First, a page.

If $$n$$ is not a power of $$2$$, the procedure is a bit messier, but we ultimately still rely on the same recurrence. If $$m$$ is odd, we divide $$X$$ and $$Y$$ as evenly as possible, where the sizes of $$X_1$$ and $$Y_1$$ are $$\lceil {m\over 2} \rceil$$. Then in case 1 we get a new $$\lceil {m\over 2} \rceil$$-triplet whereas in case 2 we get a new $$\lfloor {m \over 2} \rfloor$$-triplet. Clearly the total number of matches $$= 1 + \lceil \log_2 n \rceil$$.

• nice! And in a way you could see this as a generalization of my solution. If $n = ab$, with $a, b > 1$ integers, you can first do the sliding window around the table in $b$ steps of $a$ people. Once you know where the jump is you need only $b - 1$ sliding window steps to get the exact person. Two more observations: you can iterate this, so if $b = a'b'$ you can reduce steps further; and $ab$ only needs to be an upper bound of $n$, not an exact product. Then your solution is this method applied to the product decomposition $n \leq 2^{\lceil \log_2(n) \rceil}$. – Mees de Vries Mar 28 at 16:12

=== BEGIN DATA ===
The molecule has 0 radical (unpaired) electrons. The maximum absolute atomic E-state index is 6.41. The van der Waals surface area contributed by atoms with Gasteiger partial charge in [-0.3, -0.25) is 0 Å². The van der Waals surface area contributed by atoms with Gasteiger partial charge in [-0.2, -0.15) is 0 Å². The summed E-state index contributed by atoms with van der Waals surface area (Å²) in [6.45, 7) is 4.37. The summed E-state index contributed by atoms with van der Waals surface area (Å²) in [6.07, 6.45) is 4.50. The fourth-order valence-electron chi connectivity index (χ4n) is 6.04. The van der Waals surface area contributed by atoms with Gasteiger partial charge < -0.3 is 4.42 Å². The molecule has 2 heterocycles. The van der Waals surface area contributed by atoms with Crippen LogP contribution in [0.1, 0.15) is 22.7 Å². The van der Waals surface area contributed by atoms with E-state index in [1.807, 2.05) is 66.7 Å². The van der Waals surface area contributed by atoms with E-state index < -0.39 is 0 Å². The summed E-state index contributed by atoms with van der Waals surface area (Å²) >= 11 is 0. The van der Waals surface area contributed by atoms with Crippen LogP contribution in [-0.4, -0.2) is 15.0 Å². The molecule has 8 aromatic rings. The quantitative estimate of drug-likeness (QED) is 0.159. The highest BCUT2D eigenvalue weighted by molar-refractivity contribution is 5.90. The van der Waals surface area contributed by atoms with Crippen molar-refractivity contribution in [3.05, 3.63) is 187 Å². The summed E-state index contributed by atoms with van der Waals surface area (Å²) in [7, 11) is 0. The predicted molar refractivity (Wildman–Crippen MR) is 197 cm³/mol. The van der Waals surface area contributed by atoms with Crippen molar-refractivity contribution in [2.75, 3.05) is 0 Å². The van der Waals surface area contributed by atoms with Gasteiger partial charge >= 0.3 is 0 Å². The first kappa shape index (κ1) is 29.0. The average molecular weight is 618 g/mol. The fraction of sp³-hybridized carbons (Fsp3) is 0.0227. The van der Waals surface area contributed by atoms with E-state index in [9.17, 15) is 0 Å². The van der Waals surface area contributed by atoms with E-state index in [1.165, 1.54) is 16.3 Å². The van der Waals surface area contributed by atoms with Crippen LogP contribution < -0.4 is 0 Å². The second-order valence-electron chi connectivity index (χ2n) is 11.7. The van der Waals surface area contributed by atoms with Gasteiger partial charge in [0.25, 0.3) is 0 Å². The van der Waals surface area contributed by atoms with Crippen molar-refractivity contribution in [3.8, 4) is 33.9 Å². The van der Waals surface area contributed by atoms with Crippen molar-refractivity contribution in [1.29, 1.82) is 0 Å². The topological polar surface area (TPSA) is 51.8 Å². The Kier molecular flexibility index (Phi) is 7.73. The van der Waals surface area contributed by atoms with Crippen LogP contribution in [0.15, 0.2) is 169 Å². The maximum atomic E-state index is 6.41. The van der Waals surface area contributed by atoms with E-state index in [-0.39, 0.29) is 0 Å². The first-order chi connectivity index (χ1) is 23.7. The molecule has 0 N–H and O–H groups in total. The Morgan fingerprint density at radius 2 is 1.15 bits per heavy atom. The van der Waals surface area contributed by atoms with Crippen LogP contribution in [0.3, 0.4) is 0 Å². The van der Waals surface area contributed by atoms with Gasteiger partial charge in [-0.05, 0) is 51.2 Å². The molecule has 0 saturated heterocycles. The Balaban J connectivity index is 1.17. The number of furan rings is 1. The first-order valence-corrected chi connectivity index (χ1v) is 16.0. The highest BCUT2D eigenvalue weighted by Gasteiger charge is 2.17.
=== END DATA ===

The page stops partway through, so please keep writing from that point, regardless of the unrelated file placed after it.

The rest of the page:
• @MeesdeVries - that's exactly the picture I had in mind. First I found your "circle, shift-by-1" solution. Then I convinced myself shift-by-2 works. Then it's pretty obvious to try either shift-by-$\sqrt{n}$ or binary-search. I tried the latter and it worked. For the written Answer above, I just decided the set-based presentation is easier than the circle-based presentation, but in fact I think we can line up all the $X$s and $Y$s and $Z$s at all levels of the recursion in a line, and show it is "embeddable" into a circle, so to speak. – antkam Mar 28 at 17:21